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BenQ X500i review: A short-throw 4K projector with gamers in its sights

Our Rating :
£1,499.00 from
Price when reviewed : £1499
inc VAT

The BenQ X500i offers stellar gaming visuals and impressive sound, but 4K rivals have the edge when it comes to home cinema capabilities


  • Strong gaming features
  • Vibrant colours and effective HDR
  • Immersive built-in audio


  • Limited HDR and audio format support
  • Not bright enough for daytime viewing

Many of the best projectors prioritise a captivating home-cinema experience above all else – but the BenQ X500i targets a slightly different audience. While it’s more than capable of handling films and TV shows, it truly shines when hooked up to a next-gen console, gaming laptop or gaming PC.

I spent a week using it to play various video games across a range of platforms; I also put it through its paces by watching 4K Blu-rays and content from popular streaming services. Its lack of Filmmaker mode and Dolby Atmos support means there are better choices out there for film buffs, but I was very impressed by its visual and audio performance when gaming.

If you’re looking for the biggest, most immersive gaming experience money can buy, forget about one of the best 4K TVs, an ultrawide monitor or a VR headset – pairing the BenQ X500i and a 90-inch to 150-inch projector screen is the way to go.

BenQ X500i review: What do you get for the money?

The aforementioned setup isn’t cheap, mind you, with the BenQ X500i costing £1,499 and a decent screen setting you back anywhere between £100 and £300.

The projector itself is of the 4K HDR variety and based on BenQ’s 4LED technology, adding an extra ‘pump’ LED light source over the usual three red, green and blue LEDs to boost the overall brightness and help project a wider gamut of colours. BenQ claims it can reproduce 84% of the DCI-P3 colour space. It also features BenQ’s HDR Pro technology for enhanced highlights and shadow detail, a low 4.16ms input lag in its three Game modes, plus spatial audio tech from MAXXAudio to give you accurately positioned, 3D sound if you’re using the internal CinematicSound speaker system.

The four 4LED light sources are designed to last for at least 30,000 hours and can pump out a healthy 2200 ANSI lumens of brightness. Meanwhile, the ultra-short throw ratio of 0.69-0.83:1 and a 1.2x optical zoom ensure that you can get a 100in image from 1.67m away or 150in from 2.29m. Two HDMI 2.0b ports are available for connecting your PC or console source. There’s also a USB Type-C port with DisplayPort support for desktop PC input, along with SP-DIF and 3.5mm audio outputs. BenQ bundles in a proper Google-licensed Android TV streaming stick, which sits inside a compartment at the rear, if you would rather use that to access content.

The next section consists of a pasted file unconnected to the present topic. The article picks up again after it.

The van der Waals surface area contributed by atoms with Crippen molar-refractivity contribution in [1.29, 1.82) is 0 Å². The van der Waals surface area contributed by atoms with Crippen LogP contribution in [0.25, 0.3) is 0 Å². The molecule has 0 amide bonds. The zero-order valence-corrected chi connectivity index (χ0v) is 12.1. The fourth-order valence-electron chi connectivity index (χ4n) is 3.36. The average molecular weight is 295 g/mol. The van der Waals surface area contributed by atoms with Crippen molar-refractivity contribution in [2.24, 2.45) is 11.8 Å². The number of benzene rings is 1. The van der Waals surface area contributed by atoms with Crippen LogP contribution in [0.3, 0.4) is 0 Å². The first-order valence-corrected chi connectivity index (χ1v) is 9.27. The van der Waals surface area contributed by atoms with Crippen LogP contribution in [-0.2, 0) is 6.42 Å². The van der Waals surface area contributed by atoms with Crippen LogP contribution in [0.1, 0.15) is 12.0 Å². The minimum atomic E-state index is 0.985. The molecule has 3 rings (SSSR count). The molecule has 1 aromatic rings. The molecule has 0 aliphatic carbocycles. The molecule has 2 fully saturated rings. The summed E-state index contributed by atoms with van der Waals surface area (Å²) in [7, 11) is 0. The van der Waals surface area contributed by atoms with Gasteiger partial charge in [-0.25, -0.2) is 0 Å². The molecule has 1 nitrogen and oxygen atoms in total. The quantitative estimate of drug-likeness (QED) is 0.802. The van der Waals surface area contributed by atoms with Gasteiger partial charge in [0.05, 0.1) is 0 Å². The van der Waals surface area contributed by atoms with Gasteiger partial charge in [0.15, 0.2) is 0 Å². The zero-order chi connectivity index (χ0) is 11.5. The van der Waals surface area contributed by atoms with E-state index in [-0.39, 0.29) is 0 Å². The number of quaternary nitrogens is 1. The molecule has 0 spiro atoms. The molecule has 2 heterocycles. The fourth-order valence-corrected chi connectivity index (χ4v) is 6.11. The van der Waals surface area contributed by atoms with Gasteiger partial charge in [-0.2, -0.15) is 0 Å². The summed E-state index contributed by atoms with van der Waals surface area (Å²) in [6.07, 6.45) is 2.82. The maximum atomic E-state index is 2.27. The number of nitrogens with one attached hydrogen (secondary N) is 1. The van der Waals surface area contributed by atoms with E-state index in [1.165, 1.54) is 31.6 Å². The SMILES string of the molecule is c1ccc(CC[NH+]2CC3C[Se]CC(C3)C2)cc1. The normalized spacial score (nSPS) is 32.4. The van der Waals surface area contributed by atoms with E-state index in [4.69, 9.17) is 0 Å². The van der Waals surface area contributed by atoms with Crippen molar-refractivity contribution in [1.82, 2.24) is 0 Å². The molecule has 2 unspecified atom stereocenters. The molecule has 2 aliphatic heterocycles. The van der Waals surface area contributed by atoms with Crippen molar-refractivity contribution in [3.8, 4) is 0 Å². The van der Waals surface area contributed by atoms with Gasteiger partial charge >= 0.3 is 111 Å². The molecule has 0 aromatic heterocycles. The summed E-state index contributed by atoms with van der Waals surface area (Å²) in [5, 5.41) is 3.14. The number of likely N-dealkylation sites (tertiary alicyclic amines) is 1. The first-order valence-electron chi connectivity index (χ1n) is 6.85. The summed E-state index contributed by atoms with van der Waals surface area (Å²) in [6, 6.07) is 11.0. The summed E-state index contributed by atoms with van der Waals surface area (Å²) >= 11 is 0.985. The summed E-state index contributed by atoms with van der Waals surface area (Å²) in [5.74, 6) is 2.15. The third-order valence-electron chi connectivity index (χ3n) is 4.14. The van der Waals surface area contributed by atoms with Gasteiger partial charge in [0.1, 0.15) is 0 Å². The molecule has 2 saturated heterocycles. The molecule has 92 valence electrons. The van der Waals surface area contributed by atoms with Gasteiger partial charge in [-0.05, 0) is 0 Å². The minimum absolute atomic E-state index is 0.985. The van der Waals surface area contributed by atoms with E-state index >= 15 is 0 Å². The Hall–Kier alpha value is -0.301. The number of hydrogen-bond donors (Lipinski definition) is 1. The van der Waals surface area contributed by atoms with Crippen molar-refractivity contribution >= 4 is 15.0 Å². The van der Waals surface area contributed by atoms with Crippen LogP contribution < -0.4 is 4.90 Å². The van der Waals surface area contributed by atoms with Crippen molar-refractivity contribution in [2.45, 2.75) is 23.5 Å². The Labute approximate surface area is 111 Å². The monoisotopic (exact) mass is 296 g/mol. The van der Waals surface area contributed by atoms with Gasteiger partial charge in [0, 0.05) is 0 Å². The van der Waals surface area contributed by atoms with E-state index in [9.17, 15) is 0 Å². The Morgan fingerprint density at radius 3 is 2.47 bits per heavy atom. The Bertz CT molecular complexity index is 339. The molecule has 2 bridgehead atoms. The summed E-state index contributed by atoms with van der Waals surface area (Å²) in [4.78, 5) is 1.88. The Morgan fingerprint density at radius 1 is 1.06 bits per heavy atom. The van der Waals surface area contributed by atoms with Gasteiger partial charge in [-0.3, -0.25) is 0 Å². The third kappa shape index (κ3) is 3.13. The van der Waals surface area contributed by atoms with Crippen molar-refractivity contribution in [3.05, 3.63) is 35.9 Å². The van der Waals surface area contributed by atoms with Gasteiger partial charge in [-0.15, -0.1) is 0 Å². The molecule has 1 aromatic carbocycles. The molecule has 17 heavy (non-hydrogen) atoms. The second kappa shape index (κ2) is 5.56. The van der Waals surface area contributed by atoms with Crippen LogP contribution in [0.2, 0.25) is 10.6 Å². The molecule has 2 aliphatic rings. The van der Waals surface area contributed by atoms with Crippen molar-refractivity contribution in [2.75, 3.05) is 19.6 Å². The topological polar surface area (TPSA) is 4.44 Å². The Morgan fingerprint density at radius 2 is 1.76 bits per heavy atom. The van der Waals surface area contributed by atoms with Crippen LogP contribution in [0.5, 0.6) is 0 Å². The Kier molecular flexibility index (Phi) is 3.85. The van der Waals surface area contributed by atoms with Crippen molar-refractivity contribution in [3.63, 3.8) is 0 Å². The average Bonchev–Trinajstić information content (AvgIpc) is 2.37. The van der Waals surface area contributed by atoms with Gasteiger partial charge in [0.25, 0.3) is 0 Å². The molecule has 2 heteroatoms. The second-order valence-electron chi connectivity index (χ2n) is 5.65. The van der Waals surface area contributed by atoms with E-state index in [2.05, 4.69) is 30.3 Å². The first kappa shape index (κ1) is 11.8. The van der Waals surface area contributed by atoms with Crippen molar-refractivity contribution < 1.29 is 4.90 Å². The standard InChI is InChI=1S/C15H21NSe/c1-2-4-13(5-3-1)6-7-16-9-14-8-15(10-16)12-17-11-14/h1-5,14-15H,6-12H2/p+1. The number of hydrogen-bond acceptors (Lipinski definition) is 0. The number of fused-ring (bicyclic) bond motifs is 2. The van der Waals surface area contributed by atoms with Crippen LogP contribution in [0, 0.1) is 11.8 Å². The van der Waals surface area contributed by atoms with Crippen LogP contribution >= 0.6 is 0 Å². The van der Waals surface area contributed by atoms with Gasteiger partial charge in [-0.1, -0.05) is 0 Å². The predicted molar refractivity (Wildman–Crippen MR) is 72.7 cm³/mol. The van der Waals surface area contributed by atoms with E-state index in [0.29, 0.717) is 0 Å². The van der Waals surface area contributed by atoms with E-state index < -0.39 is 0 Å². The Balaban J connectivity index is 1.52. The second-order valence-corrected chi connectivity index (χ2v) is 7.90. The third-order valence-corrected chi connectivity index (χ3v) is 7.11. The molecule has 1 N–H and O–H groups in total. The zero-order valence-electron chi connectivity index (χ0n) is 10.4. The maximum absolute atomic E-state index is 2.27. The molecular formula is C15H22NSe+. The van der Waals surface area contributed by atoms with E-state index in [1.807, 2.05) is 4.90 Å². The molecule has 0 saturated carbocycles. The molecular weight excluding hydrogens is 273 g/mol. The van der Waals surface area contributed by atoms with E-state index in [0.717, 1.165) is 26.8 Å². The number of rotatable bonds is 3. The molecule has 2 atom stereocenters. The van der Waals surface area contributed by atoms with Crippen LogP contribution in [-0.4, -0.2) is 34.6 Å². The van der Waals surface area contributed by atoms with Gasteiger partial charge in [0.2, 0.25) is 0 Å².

For many projectors I’ve tested recently, onboard streaming has necessitated having two remote controls; one for the projector and one for Google TV or Android TV. Not so with the X500i, where the projector remote pairs with the streaming stick during setup and from there on it handles everything. It’s a great remote too, with backlighting that kicks in when you press a button to make sure you can see what you’re doing in the dark.

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BenQ X500i review: What does it do well?

There’s a little more work to the setup of the X500i than there is with, say, the Hisense PL1 or the XGIMI Horizon Ultra. While the vertical keystone correction is handled automatically, you’ll need to fix any horizontal distortion manually, as well as use the old-school zoom and focus dials to get the picture sharp and at the right size. Move the projector and there’s no fancy tech to configure everything for you, therefore it’s best used in a central spot in your living room where it won’t get moved too much, or in a permanent position on the ceiling.

To make up for this though, it has a good set of picture modes and detailed colour adjustments, while the short throw ratio and zoom give you plenty of flexibility for getting big pictures in relatively small spaces. What’s more, its game modes go a little further than your average home entertainment projector. It automatically identifies PCs, laptops or consoles plugged into an HDMI port, and switches to the last settings used by that particular system. By default, it also switches to Game Auto mode, complete with a low 4.16ms input lag.